Claudia Winkleman on The Great British Sewing Bee: “I fell in love several times filming the series”

“The contestants aren’t people who want to be on TV and there isn’t any fake tension," says the host of the BBC2 sewing series

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Claudia Winkleman on The Great British Sewing Bee: “I fell in love several times filming the series”
Written By
Ellie Austin

Claudia Winkleman bustles into the needlework studio at Hampton Court Palace nestled in a snug grey coat, thick wool scarf and fingerless mittens. She’s not wearing a hat but there isn’t much point. That oversized fringe provides adequate insulation.

It’s a chilly January morning and Winkleman has been up since 6:45am with her three children and the family’s new kitten, (“I was so tired this morning I almost cooked her”). Filming of the second series of The Great British Sewing Bee is underway and this means long days (sometimes 15 hours) spent at the programme’s Thameside warehouse studio.

It’s a tiring regime but one that Winkleman feels is a crucial part of her role as presenter. “They [the team] always said, ‘you don’t have to be there the whole time,’ but you do because otherwise you miss something. And why should the contestants be there the whole time when I’m swanning in on a sedan chair? That sounds a bit J.LO.”     

Sewing Bee replicates the Bake Off format (the two shows are made by the same team) with ten amateur sewers competing in rounds of increasingly difficult challenges, ranging from alterations to more complex couture techniques. The Judges, May Martin from the WI and Savile Row tailor Patrick Grant, offer honest advice with a constructive warmth that gives the programme its cosy, nurturing feel. The contestants are similarly un-starry. There isn’t a sob story or diva strop in sight.

“I fell in love several times filming this series,” says Winkleman matter-of-factly. “The contestants aren’t people who want to be on TV and there isn’t any fake tension…They go from ages 24 to 70 and they’re from different walks of life all over Britain. They just want to sew the best they can.”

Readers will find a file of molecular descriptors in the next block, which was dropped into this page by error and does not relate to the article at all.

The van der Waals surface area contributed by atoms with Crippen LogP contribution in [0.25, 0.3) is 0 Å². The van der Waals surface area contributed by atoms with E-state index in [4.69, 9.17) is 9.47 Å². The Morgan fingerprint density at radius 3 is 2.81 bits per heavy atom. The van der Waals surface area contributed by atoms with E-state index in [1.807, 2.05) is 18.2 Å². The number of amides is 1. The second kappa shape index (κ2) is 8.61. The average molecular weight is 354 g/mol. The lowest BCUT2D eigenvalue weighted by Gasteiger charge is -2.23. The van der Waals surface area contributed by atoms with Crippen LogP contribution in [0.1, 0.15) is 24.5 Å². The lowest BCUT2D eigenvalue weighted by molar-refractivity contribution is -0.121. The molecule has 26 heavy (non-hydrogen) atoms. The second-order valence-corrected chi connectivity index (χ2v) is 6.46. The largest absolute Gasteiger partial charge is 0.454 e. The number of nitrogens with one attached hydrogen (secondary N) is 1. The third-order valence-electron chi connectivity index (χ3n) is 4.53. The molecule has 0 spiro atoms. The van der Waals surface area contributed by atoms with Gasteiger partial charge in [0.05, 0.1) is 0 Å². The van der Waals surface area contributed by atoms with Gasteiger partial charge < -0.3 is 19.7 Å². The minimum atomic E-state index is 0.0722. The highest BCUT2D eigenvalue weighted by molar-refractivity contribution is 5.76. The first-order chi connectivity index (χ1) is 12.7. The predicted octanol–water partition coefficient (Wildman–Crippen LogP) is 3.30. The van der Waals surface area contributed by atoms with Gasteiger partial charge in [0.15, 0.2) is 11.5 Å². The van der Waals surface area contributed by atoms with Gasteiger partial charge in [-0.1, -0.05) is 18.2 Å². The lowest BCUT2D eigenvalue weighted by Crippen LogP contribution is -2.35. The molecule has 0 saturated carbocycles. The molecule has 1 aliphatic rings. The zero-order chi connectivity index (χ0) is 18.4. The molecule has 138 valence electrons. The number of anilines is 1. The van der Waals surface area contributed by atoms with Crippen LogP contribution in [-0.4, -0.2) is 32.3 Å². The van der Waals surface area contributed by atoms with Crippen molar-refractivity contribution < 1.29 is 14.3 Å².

Winkleman, on the other hand, claims to be a complete clutz with a needle and thread. Sewing wasn’t taught at her school, (the prestigious City of London School for Girls) but even if it was, she would have been too busy “flirting” with boys or “eating cheese toasties” to notice.

“I’m rubbish at sewing,” she remarks, head in hands. “I tried to sew something from scratch. It’s impossible. I don’t have a machine. That terrifies me.”

Self-deprecation is her signature style. She was “dreadful” on last year’s Bake Off celebrity special for Comic Relief, refuses to watch herself on TV because she is “a bit shrill and annoying” and gives her job description as “dying my skin orange and reading out loud”.

Had you no previous knowledge of Claudia Winkleman, she would convince you in her witty, effusive way that she was a complete disaster. However, you only have to glance at her recent projects – The Radio 2 Arts Show, Film 2014, Strictly Come Dancing – to realise that the reality couldn’t be further from the truth.

Which show is closest to her heart? “Whatever I’m doing, I LOVE,” she says with sheer, unadulterated passion. “I feel a bit Radio 2 at the moment because Strictly’s done and we’re finishing Sewing Bee. During Strictly I become obsessed and don’t want to talk about anything but then a week after it’s done I can’t even remember who won. I think it was Abbey.”

Winkleman began as the host of It Takes Two, Strictly’s weeknight spin off show. She has since risen through the ranks, standing in for Bruce Forsyth as he gradually reduces his schedule. The most recent series saw her co-host the main Saturday night slot with Tess Daly. She was a massive hit with viewers who relished both her quick wit and the emergence of an all-female presenting duo – something of a rarity on primetime television. 

How does it feel to break broadcasting ground? Winkleman is characteristically dismissive. “I don’t think it should be anything unusual…but I love it because I feel like I’m only standing in. It’s very temporary. I just want to be helpful. It’s no biggie.”

Only, it is. In an industry where female presenters are all too often a pretty footnote to their male counterparts, it is undeniable progress to have two women carrying one of the nation’s best-loved programmes.

And with rumours of a Brucie retirement circulating, it might not be such a temporary gig after all.

The Great British Sewing Bee starts on Tuesday 18 February at 8pm on BBC2


 


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